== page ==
In addition to the common risks people who play sports face, children and adults with hearing loss, like football star Derrick Coleman, face unusual challenges in being athletic. These challenges include communication, safety, and keeping hearing instruments from being damaged.
Modern hearing aids are designed to be water and dust resistance and to better keep up with the active lifestyle of today's hearing aid users, but playing sports with hearing loss requires unique strategies and preparation.
Hand signals in team sports is nothing new, but in addition to learning to communicate visually with teammates those with hearing loss should develop additional communication strategies. For example colored flags can signal the player when in the field or at the starting line. A hearing buddy who can relate messages that might otherwise be missed. An excellent article that included these and other strategies is Sporting Success. It has useful strategies for dozens of sports including individual sports. In addition to these strategies, assistive listening devices that allow for more inclusive communication are more readily available.
Keep Them Dry
If you are an active person, it is good to remember that there are many delicate parts inside hearing aids that you cannot reach, and since moisture is insidious, a good investment would be a hearing aid dehumidifier box. Using a dehumidifier on nights after playing an outdoor or indoor sport helps to keep it dry. Brushing the hearing aid in the morning after this process and at night before helps remove excess wax and dirt as well.
Using a regular headband can keep excessive sweat from saturating your hearing aids. There are also other accessories that serve the same function as a regular headbands but specifically for hearing aids. Hearing Aid Sweatbands fits over top of your hearing aids adding an extra layer of protection from sweat and grime and also come in a variety of colors.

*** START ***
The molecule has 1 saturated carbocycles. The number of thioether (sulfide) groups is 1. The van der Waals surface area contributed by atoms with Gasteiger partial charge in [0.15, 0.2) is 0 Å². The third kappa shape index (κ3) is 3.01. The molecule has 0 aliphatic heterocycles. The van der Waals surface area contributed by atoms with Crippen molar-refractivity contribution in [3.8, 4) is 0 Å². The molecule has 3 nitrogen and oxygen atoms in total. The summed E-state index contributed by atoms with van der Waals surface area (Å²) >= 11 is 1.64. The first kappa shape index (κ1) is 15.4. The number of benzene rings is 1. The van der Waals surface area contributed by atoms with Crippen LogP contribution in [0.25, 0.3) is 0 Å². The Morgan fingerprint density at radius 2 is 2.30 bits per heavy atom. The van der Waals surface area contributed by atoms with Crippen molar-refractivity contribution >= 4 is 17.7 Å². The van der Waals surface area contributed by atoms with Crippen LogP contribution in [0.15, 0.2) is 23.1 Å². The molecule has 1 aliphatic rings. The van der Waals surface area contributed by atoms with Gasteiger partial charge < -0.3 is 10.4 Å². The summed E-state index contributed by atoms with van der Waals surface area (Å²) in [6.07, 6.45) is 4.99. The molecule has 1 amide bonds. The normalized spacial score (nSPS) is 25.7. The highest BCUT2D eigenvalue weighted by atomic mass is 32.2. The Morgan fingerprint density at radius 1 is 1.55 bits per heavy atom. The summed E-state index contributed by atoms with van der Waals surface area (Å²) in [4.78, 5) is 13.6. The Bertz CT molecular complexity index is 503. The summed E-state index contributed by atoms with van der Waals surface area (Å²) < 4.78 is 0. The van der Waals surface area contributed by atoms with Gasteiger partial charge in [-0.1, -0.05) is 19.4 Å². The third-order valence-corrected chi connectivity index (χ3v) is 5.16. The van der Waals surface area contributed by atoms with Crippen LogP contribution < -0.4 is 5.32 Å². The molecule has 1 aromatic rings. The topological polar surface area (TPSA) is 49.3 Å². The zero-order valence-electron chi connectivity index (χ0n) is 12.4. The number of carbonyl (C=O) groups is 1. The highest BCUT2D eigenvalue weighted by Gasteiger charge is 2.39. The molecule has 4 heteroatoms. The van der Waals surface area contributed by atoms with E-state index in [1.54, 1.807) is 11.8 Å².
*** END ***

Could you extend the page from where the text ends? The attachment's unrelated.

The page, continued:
On The Field
Dehumidifiers are good to help remove excess moisture from a hearing aid at home, but when you are outside at a sports event there are also portable >"puffers" available that blow small amounts of air through a hearing aid or through hearing aid tubing and moldings to keep them clean and obstruction free. In addition this article, Sports and Cochlear Implantgives some practical advice for people who have hearing impairment--not just those who use Cochlear Implants.
Athletes with hearing loss on the field continue to inspire us every day! Thanks, Derrick Coleman!
BTE hearing aids have a tube that connects from the inner ear piece to the outer shell of the hearing aid. During most of the year this piece can be removed and replaced regularly to avoid obstructions, but people often find that tubes need to be replaced or cleaned more often when playing sports. Obtaining extra tubing helps to make sure that any unforeseen complication with tubing can be easily remedied.
Securing Hearing Aids
If you are playing a contact sport or a sport that may increase the chance of your hearing aid falling off, you may want to secure the hearing aid by using something like Oto Clip which attaches to the hearing aid and then securely to your clothing. A regular headband can also be positioned to keep hearing aids from falling off as well as a skull cap. This is an important piece of equipment for athletes in the Olympics and those in the Deaflympics.
Hearing aids tend to gather bacteria and other microbes like fungi when they are exposed to excess moisture. Investing in an Antimicrobrial product which can be applied to the hearing aids every few days helps kill off infection causing microbes.
If you'd like to learn more about hearing aids and assistive listening devices that can keep up with your active lifestyle see your hearing health provider. If you need help finding a hearing health provider click HERE to be connected with the largest network of trusted hearing health professionals in the nation!